Flynn nearly leads Packers to shocking win over Patriots

FOXBORO, MA - DECEMBER 19: Quarterback Matt Flynn  of the Green Bay Packers celebrates a touchdown during the second quarter of the game against the New England Patriots at Gillette Stadium on December 19, 2010 in Foxboro, Massachusetts. (Photo by Jim Rogash/Getty Images)

Here are five quick-hit observations on the Patriots’ narrow 31-27 win over the Packers on Sunday night.

1. Flynn’s outstanding effort falls short.
In the end, Matt Flynn’s inexperience cost him as he couldn’t get his offense lined up for the team’s final play. One of the broadcasters said it perfectly when they noted that Aaron Rodgers would have had the play, gotten his team lined up and not wasted nearly 20 seconds (or what-have-you) of the clock. And because of Flynn’s inexperience, he was sacked on the final play instead of heaving one towards the end zone to give the Packers a chance to win. That said, nobody can knock the youngster’s effort. He completed 21-of-33 passes for 229 yards and three touchdowns and while the one interception he threw was costly (the Patriots returned it for a touchdown to take a 21-17 lead early in the third quarter), he never seemed rattled. His performance was a stark contrast from his effort last Sunday in Detroit, when he looked befuddled and lost. He showed tonight that with a full week of preparation, he can certainly give the Packers a quality start. He was impressive to say the least.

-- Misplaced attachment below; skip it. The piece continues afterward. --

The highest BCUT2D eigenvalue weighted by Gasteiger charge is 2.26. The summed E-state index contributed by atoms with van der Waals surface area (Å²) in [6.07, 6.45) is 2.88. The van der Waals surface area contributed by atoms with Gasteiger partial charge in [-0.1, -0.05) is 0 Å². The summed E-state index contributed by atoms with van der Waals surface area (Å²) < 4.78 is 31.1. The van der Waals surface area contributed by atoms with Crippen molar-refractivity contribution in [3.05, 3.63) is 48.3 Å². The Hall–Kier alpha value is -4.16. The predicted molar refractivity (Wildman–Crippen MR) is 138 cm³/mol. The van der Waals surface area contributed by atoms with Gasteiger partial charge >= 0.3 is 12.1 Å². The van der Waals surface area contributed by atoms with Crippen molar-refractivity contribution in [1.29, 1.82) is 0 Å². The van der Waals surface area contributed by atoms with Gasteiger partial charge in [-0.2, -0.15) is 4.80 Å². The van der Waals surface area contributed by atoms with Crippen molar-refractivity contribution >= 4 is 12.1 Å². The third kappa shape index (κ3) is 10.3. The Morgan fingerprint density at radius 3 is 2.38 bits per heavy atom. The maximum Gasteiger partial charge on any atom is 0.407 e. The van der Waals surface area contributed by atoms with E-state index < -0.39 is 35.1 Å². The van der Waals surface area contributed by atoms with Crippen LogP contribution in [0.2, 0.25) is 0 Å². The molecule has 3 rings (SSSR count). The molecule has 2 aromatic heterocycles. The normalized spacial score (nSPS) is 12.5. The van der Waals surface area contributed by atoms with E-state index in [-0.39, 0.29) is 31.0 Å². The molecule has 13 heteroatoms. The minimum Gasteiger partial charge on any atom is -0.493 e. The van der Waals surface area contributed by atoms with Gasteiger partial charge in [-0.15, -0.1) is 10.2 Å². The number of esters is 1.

2. Teams will be less scared of the Patriots after this.
If the Packers can waltz into Foxboro with their backup quarterback and nearly beat the Patriots on their home turf, opponents will have more confidence against New England heading into the postseason. Everyone was ready to crown the Pats Super Bowl champions coming into this game but their play on Sunday night (particularly on defense) reminded everyone that they have weaknesses, too. ESPN will make this out to be another dazzling fourth quarter comeback by Tom Brady but the fact is that the Patriots were on their heels for most of the game. Credit the Pats’ offense for making plays when they had to but this team was largely on cruise control because they knew they were facing a backup quarterback who stunk the week before. From the opening kickoff (a successful onsides kick by the Packers) to the final whistle, the Packers were the more inspired team. The Patriots just made more big plays.

3. The Patriots’ defense still needs some work.
The Patriots’ offense is incredibly scary but their defensive effort was a joke. This was a Green Bay team that couldn’t gain two yards on the ground if you spotted them one and yet they managed to rush for 143 yards. Furthermore, you’re telling me that Bill Belichick couldn’t come up with a better game plan to stop the Packers’ underneath passing game? Flynn was impressive but it must have been easy for him to wait for his receivers to clear out the secondary and dump the ball off to one of his backs or tight ends for seven yards every time he needed it. Belichick won’t enjoy watching the film from this game because he’ll see plenty of poor tackling and shoddy execution from his defense.

4. Putting Connolly’s return into perspective.